Effect of Rhabdias pseudosphaerocephala on prey consumption of free-ranging cane toads (Rhinella marina) during Australian tropical wet seasons
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- Heise-Pavlov, S.R., Paleologo, K. & Glenny, W. J Pest Sci (2014) 87: 89. doi:10.1007/s10340-013-0506-x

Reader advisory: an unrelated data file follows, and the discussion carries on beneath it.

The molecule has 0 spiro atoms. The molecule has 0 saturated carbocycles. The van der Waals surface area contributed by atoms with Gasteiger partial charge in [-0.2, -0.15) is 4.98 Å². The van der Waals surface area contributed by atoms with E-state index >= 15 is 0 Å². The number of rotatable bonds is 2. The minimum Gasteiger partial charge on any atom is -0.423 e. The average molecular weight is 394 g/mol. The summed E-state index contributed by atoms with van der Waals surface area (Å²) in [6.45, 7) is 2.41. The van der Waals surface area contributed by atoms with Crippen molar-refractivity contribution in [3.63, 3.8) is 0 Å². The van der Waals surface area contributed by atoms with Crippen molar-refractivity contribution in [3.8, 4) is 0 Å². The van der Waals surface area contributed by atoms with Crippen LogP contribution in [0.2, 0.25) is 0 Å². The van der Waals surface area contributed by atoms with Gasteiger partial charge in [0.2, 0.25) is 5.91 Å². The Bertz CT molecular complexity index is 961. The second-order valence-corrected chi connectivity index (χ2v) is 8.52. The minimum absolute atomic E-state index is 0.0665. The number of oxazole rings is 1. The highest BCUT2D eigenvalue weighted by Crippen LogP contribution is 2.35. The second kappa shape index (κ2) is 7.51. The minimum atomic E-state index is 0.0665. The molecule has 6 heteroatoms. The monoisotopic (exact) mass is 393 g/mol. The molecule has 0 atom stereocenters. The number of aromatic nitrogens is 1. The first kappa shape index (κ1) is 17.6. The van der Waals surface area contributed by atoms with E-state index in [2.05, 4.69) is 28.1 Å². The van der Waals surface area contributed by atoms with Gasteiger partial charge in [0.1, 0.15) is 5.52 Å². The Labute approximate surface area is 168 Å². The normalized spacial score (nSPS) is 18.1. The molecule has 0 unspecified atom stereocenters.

The development of biological control measures to reduce the impact of invasive species is a desired goal. Rhabdias species have recently been advocated as biological control agents for invasive anurans. This study describes a field-based approach to support laboratory results on the potential impact of the lung nematode Rhabdias pseudosphaerocephala on the prey consumption of its host, the invasive cane toad (Rhinella marina, Bufonidae). Toads were sampled from various populations in the Wet Tropics of Australia during the wet seasons of 2010 and 2012. Consumed prey items were counted in 212 cane toads and identified to class and order levels and the number of lung nematodes was counted for each toad. The number of R. pseudosphaerocephala in free-ranging cane toads affected negatively the diversity of prey items consumed, but was not related to the number of prey items or the number of ants consumed. The results suggest that infection of free-ranging cane toads by the lung nematode reduces their range of prey items. Possible reasons could be a reduced locomotor activity resulting in changes of foraging modes of infected toads which was reported from some laboratory trials. Infection of cane toads by R. pseudosphaerocephala may therefore have the potential to alter the impact of cane toads on invertebrate communities and their competition for food resources with native Australian anurans.